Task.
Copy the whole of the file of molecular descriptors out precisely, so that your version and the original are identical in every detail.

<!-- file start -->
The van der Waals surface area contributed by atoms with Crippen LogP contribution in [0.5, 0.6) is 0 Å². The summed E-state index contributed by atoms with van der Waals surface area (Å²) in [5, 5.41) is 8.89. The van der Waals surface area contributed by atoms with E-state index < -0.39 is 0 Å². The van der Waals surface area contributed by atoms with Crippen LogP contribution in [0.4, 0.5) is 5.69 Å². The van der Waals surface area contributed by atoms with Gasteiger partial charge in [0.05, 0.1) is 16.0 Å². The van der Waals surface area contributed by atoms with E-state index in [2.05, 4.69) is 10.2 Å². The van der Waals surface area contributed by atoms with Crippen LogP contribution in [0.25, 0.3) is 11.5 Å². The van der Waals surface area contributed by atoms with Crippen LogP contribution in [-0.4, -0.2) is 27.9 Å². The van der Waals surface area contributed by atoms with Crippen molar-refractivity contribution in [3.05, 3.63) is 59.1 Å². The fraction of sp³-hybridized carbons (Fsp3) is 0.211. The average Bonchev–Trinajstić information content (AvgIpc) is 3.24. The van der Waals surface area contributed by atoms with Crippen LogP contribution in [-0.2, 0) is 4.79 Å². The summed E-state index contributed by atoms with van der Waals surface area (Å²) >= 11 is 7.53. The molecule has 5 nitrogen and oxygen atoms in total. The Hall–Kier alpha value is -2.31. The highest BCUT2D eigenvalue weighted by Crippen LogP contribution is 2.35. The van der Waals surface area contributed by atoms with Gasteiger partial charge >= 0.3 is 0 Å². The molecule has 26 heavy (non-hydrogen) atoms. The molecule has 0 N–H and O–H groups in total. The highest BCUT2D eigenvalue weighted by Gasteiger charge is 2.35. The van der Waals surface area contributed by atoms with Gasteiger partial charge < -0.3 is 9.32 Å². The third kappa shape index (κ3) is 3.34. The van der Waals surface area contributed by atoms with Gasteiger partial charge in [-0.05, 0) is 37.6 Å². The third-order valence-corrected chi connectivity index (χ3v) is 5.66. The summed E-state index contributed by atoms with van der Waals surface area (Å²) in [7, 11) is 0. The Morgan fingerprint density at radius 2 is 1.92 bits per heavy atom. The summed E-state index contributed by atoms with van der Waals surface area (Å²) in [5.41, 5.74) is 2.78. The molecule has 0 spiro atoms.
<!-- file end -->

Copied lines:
The van der Waals surface area contributed by atoms with Crippen LogP contribution in [0.5, 0.6) is 0 Å². The summed E-state index contributed by atoms with van der Waals surface area (Å²) in [5, 5.41) is 8.89. The van der Waals surface area contributed by atoms with E-state index < -0.39 is 0 Å². The van der Waals surface area contributed by atoms with Crippen LogP contribution in [0.4, 0.5) is 5.69 Å². The van der Waals surface area contributed by atoms with Gasteiger partial charge in [0.05, 0.1) is 16.0 Å². The van der Waals surface area contributed by atoms with E-state index in [2.05, 4.69) is 10.2 Å². The van der Waals surface area contributed by atoms with Crippen LogP contribution in [0.25, 0.3) is 11.5 Å². The van der Waals surface area contributed by atoms with Crippen LogP contribution in [-0.4, -0.2) is 27.9 Å². The van der Waals surface area contributed by atoms with Crippen molar-refractivity contribution in [3.05, 3.63) is 59.1 Å². The fraction of sp³-hybridized carbons (Fsp3) is 0.211. The average Bonchev–Trinajstić information content (AvgIpc) is 3.24. The van der Waals surface area contributed by atoms with Crippen LogP contribution in [-0.2, 0) is 4.79 Å². The summed E-state index contributed by atoms with van der Waals surface area (Å²) >= 11 is 7.53. The molecule has 5 nitrogen and oxygen atoms in total. The Hall–Kier alpha value is -2.31. The highest BCUT2D eigenvalue weighted by Crippen LogP contribution is 2.35. The van der Waals surface area contributed by atoms with Gasteiger partial charge >= 0.3 is 0 Å². The molecule has 26 heavy (non-hydrogen) atoms. The molecule has 0 N–H and O–H groups in total. The highest BCUT2D eigenvalue weighted by Gasteiger charge is 2.35. The van der Waals surface area contributed by atoms with Gasteiger partial charge < -0.3 is 9.32 Å². The third kappa shape index (κ3) is 3.34. The van der Waals surface area contributed by atoms with Gasteiger partial charge in [-0.05, 0) is 37.6 Å². The third-order valence-corrected chi connectivity index (χ3v) is 5.66. The summed E-state index contributed by atoms with van der Waals surface area (Å²) in [7, 11) is 0. The Morgan fingerprint density at radius 2 is 1.92 bits per heavy atom. The summed E-state index contributed by atoms with van der Waals surface area (Å²) in [5.41, 5.74) is 2.78. The molecule has 0 spiro atoms.